What does catchment mean?

Catchment refers to the area which feeds its water into Bassenthwaite. This 350 square kilometre area stretches as far as Borrowdale, Thirlmere and Troutbeck near Keswick.

Threats to Bassenthwaite

These threats are particularly acute because the lake is relatively shallow, being only 19 metres at its deepest point.


Solid particles are washed into a river or stream, where they will be carried in the water until the flow becomes slow and weak enough for it to settle – for example, when rivers flow into still waters such as Bassenthwaite Lake.

The rate of sediment accumulation on the bed of Bassenthwaite Lake has doubled over the past 100 years. Lake sediments are also disturbed and recirculated during storms, especially in the winter. This clogs up the clean gravels where the vendace spawn.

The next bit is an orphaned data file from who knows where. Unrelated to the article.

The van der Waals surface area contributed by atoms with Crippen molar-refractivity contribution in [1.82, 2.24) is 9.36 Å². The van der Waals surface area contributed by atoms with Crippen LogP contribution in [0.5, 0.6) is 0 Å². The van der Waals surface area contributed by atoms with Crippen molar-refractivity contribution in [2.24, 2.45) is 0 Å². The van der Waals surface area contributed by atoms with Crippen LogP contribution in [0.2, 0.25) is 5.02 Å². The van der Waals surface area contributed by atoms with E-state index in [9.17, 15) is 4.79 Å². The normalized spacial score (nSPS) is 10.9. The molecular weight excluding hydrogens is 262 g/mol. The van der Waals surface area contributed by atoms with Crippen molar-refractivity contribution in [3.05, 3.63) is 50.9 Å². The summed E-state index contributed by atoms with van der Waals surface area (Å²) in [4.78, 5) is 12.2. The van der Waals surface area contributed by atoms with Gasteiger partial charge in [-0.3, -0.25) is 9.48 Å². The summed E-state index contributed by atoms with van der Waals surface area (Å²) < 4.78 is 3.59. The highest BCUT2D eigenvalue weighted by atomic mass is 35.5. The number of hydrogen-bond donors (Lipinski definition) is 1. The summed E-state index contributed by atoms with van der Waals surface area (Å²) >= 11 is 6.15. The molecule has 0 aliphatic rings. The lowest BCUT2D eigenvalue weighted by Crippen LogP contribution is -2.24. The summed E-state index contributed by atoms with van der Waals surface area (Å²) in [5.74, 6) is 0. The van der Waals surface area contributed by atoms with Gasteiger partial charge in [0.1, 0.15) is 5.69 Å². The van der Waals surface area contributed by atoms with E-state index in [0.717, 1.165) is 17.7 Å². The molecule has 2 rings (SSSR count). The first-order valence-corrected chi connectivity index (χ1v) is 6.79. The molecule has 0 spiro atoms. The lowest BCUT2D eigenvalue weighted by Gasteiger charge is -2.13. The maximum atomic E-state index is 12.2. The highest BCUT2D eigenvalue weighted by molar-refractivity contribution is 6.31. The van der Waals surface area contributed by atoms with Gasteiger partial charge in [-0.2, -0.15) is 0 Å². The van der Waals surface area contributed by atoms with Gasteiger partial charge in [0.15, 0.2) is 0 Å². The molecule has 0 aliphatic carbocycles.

Fell erosion

This erosion dates back many thousands of years. Intensive grazing in the high fells has damaged vegetation and increased soil erosion. More than half of the land in the catchment is used for open fell grazing on steep, high slopes. There has also been a reduction in tree cover. The fine sediment eroded from the soil is washed down the slopes where it settles in waters like Bassenthwaite Lake.

Field drainage

The Lake District has many heavily modified watercourses in its valleys, and the Bassenthwaite catchment is no exception. Building embankments disconnects rivers from their natural flood plain, so that fine sediments then remain in the river channels. Straightening out meandering streams and rivers also speeds up the flow of water, meaning that sediment is carried quickly and efficiently and only settles when it reaches slower waters such as Bassenthwaite Lake.